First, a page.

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Central nervous system (CNS): a part of the nervous system which includes the brain and spinal cord.
Parasympathetic nervous system: the part of your nervous system that unconsciously controls your organs and glands when your body is at rest.
Peripheral nervous system (PNS): a part of the nervous system which includes all the nerves outside of the brain and spinal cord.
Sympathetic nervous system: The part of your nervous system that unconsciously controls your organs and glands when you're excited or frightened.
The center of the nervous system is the brain. The brain takes in what your eyes see and ears hear, and if you decide that you want to move around, your brain tells your muscles to do it.
Your brain makes your muscles move by sending tiny electrical signals to them through your nerves. Remember how neurons can be really long? Well, nerves are just a lot of those really long neurons all bunched together. Those really long neurons each send a small electrical shock to your muscles, which makes them move, moving your body.
The nervous system is really complicated, but it can be divided into two really general parts. One is the Central Nervous System (or CNS). The CNS consists of your brain and spinal cord. The brain and spinal cord are inside your skull and vertebrae (the vertebrae make up your backbone). These bones protect the CNS when you get into accidents.
The other part of the nervous system is the Peripheral Nervous System (or PNS). The PNS consists mainly of the nerves that go to and from the CNS. Unlike the CNS, though, there is no bony protection for the PNS. Have you ever hit your "funny bone?" That odd feeling was you pinching one of the nerves in your arm. That nerve is part of the PNS. It has no bones to protect it so it's easy to hit!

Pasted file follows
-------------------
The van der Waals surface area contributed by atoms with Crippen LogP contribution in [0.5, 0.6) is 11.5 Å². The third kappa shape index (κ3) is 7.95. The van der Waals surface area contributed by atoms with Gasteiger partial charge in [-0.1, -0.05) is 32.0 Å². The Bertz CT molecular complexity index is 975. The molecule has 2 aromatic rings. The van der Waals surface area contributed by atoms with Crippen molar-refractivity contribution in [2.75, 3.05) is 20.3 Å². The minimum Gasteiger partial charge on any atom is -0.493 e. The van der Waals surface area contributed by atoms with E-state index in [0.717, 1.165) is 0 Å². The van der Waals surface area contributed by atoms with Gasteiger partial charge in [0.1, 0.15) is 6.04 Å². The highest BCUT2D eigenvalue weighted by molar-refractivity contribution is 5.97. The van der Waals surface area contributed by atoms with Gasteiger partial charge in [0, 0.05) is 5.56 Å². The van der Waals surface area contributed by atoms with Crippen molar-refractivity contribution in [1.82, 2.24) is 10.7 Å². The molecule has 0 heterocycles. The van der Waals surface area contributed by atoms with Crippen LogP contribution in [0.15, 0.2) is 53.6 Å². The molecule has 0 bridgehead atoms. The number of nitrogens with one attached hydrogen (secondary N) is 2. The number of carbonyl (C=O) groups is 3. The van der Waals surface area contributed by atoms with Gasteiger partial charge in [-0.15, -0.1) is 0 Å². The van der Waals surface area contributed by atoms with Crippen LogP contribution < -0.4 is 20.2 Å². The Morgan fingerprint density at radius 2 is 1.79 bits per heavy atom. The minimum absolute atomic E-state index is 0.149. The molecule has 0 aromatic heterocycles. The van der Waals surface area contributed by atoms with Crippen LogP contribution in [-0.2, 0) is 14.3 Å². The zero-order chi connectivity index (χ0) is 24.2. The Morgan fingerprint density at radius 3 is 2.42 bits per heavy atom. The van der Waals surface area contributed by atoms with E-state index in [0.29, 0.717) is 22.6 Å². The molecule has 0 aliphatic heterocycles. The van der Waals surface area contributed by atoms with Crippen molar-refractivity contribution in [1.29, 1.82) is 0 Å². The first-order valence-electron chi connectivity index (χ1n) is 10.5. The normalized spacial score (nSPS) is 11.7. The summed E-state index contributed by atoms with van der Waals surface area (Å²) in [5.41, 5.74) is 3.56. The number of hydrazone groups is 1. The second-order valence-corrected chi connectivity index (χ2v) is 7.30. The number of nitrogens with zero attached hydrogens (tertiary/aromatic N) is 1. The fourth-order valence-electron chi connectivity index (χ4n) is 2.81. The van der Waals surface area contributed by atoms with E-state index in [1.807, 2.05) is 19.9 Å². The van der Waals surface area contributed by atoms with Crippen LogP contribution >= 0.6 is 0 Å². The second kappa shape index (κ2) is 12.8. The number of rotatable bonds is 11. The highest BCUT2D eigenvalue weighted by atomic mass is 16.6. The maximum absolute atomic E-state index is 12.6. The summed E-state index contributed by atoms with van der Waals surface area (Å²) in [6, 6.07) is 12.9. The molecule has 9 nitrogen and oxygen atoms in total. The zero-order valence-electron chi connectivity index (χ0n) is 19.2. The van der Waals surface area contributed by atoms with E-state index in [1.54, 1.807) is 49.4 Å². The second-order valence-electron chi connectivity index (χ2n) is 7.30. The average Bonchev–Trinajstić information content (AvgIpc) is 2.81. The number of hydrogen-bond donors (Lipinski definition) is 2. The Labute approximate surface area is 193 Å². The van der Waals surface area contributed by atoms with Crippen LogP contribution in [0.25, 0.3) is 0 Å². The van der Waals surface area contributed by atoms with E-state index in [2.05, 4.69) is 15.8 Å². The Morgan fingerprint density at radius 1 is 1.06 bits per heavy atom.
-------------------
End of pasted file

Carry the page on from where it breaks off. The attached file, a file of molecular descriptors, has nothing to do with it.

A second way to divide the nervous system up is based on what it does. Suppose you were out in the woods and met a bear. You'd want to run away, and fast! One part of your nervous system makes sure you can run to safety. This part is called the sympathetic nervous system. When the sympathetic nervous system turns on, your heart beats faster and more blood gets pumped to your muscles so you can put up a fight or run like crazy.
But luckily you don't usually meet bears. There's another part of the nervous system that makes sure your everyday needs are met. It's called the parasympathetic nervous system. When you eat food and drink water, the parasympathetic nervous system turns on to make sure that your body digests it properly. Not as exciting as running from a bear, but it's just as important, if not more.
Your breathing, your heart beating, and your guts moving: you don't have to think about these things. Your nervous system takes care of them for you automatically (thanks, nervous system!) But even though you don't think about them, they can be changed. And the sympathetic and parasympathetic parts of your nervous system cause a lot of that change.
Together, the sympathetic and parasympathetic systems make up the autonomic system of the PNS. The other part of the PNS, the somatic system, controls all voluntary muscles of your body. So when you decide to move a muscle, you are using the somatic part of your peripheral nervous system.
Brett Szymik. (2011, May 03). Parts of the Nervous System. ASU - Ask A Biologist. Retrieved January 18, 2019 from https://askabiologist.asu.edu/parts-of-nervous-system
Brett Szymik. "Parts of the Nervous System". ASU - Ask A Biologist. 03 May, 2011. https://askabiologist.asu.edu/parts-of-nervous-system
Brett Szymik. "Parts of the Nervous System". ASU - Ask A Biologist. 03 May 2011. ASU - Ask A Biologist, Web. 18 Jan 2019. https://askabiologist.asu.edu/parts-of-nervous-system
The vertebrae in your backbone help protect the spinal cord, which is part of the central nervous system.